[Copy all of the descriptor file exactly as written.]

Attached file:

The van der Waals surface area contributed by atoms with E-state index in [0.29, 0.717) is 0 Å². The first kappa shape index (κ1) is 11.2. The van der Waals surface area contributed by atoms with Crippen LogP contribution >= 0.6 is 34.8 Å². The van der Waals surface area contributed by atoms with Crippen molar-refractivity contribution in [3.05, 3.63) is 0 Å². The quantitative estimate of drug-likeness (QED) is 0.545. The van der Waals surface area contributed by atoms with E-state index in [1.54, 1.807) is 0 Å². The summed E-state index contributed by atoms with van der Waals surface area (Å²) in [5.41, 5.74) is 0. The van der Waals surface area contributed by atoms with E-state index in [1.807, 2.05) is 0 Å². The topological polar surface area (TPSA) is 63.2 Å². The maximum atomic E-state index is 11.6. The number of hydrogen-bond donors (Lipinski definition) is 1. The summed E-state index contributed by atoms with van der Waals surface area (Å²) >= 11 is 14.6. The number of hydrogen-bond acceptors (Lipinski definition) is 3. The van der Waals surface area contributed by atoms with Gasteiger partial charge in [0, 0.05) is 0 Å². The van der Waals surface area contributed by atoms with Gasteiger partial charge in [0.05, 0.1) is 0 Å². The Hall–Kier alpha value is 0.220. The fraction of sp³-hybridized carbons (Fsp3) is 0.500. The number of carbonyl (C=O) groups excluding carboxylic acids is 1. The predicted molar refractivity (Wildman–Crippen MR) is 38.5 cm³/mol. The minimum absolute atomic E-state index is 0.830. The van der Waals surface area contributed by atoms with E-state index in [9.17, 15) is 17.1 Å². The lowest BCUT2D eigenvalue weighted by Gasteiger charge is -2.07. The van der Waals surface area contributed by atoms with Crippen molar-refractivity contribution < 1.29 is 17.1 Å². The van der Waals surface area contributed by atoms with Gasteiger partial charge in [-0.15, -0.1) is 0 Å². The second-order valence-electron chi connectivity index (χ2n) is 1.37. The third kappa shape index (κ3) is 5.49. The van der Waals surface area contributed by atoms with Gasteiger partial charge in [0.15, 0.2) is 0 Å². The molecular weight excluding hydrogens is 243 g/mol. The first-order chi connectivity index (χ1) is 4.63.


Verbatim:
The van der Waals surface area contributed by atoms with E-state index in [0.29, 0.717) is 0 Å². The first kappa shape index (κ1) is 11.2. The van der Waals surface area contributed by atoms with Crippen LogP contribution >= 0.6 is 34.8 Å². The van der Waals surface area contributed by atoms with Crippen molar-refractivity contribution in [3.05, 3.63) is 0 Å². The quantitative estimate of drug-likeness (QED) is 0.545. The van der Waals surface area contributed by atoms with E-state index in [1.54, 1.807) is 0 Å². The summed E-state index contributed by atoms with van der Waals surface area (Å²) in [5.41, 5.74) is 0. The van der Waals surface area contributed by atoms with E-state index in [1.807, 2.05) is 0 Å². The topological polar surface area (TPSA) is 63.2 Å². The maximum atomic E-state index is 11.6. The number of hydrogen-bond donors (Lipinski definition) is 1. The summed E-state index contributed by atoms with van der Waals surface area (Å²) >= 11 is 14.6. The number of hydrogen-bond acceptors (Lipinski definition) is 3. The van der Waals surface area contributed by atoms with Gasteiger partial charge in [0, 0.05) is 0 Å². The van der Waals surface area contributed by atoms with Gasteiger partial charge in [0.05, 0.1) is 0 Å². The Hall–Kier alpha value is 0.220. The fraction of sp³-hybridized carbons (Fsp3) is 0.500. The number of carbonyl (C=O) groups excluding carboxylic acids is 1. The predicted molar refractivity (Wildman–Crippen MR) is 38.5 cm³/mol. The minimum absolute atomic E-state index is 0.830. The van der Waals surface area contributed by atoms with E-state index in [9.17, 15) is 17.1 Å². The lowest BCUT2D eigenvalue weighted by Gasteiger charge is -2.07. The van der Waals surface area contributed by atoms with Crippen molar-refractivity contribution < 1.29 is 17.1 Å². The van der Waals surface area contributed by atoms with Gasteiger partial charge in [-0.15, -0.1) is 0 Å². The second-order valence-electron chi connectivity index (χ2n) is 1.37. The third kappa shape index (κ3) is 5.49. The van der Waals surface area contributed by atoms with Gasteiger partial charge in [0.15, 0.2) is 0 Å². The molecular weight excluding hydrogens is 243 g/mol. The first-order chi connectivity index (χ1) is 4.63.